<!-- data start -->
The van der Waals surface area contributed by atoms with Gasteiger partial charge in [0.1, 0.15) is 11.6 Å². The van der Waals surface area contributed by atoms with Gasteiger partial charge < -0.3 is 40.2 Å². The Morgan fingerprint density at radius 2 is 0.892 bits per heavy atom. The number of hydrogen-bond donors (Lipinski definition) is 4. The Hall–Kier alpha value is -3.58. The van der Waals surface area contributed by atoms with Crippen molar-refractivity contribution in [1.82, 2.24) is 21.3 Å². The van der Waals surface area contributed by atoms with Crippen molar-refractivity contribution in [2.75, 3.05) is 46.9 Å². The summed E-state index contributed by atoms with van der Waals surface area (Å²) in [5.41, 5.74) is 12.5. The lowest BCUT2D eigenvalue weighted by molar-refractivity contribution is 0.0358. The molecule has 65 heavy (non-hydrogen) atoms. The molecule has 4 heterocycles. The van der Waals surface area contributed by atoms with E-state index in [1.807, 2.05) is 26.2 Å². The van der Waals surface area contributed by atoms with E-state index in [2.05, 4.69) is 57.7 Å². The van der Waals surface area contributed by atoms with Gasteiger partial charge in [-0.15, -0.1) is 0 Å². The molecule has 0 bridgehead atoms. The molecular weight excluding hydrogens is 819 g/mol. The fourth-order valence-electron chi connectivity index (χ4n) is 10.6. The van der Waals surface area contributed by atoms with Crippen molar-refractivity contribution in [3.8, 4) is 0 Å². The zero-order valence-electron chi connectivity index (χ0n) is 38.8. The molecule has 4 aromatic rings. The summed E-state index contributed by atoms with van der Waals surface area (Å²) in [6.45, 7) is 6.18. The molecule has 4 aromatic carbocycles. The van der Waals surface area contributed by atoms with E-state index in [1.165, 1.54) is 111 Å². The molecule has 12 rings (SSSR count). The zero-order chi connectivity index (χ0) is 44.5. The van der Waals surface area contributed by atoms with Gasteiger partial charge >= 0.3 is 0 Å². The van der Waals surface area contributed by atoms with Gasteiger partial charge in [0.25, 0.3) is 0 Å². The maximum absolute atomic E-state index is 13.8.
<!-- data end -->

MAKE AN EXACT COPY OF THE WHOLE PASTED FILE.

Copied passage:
The van der Waals surface area contributed by atoms with Gasteiger partial charge in [0.1, 0.15) is 11.6 Å². The van der Waals surface area contributed by atoms with Gasteiger partial charge < -0.3 is 40.2 Å². The Morgan fingerprint density at radius 2 is 0.892 bits per heavy atom. The number of hydrogen-bond donors (Lipinski definition) is 4. The Hall–Kier alpha value is -3.58. The van der Waals surface area contributed by atoms with Crippen molar-refractivity contribution in [1.82, 2.24) is 21.3 Å². The van der Waals surface area contributed by atoms with Crippen molar-refractivity contribution in [2.75, 3.05) is 46.9 Å². The summed E-state index contributed by atoms with van der Waals surface area (Å²) in [5.41, 5.74) is 12.5. The lowest BCUT2D eigenvalue weighted by molar-refractivity contribution is 0.0358. The molecule has 65 heavy (non-hydrogen) atoms. The molecule has 4 heterocycles. The van der Waals surface area contributed by atoms with E-state index in [1.807, 2.05) is 26.2 Å². The van der Waals surface area contributed by atoms with E-state index in [2.05, 4.69) is 57.7 Å². The van der Waals surface area contributed by atoms with Gasteiger partial charge in [-0.15, -0.1) is 0 Å². The molecule has 0 bridgehead atoms. The molecular weight excluding hydrogens is 819 g/mol. The fourth-order valence-electron chi connectivity index (χ4n) is 10.6. The van der Waals surface area contributed by atoms with Crippen molar-refractivity contribution in [3.8, 4) is 0 Å². The zero-order valence-electron chi connectivity index (χ0n) is 38.8. The molecule has 4 aromatic rings. The summed E-state index contributed by atoms with van der Waals surface area (Å²) in [6.45, 7) is 6.18. The molecule has 4 aromatic carbocycles. The van der Waals surface area contributed by atoms with E-state index in [1.165, 1.54) is 111 Å². The molecule has 12 rings (SSSR count). The zero-order chi connectivity index (χ0) is 44.5. The van der Waals surface area contributed by atoms with Gasteiger partial charge >= 0.3 is 0 Å². The van der Waals surface area contributed by atoms with Gasteiger partial charge in [0.25, 0.3) is 0 Å². The maximum absolute atomic E-state index is 13.8.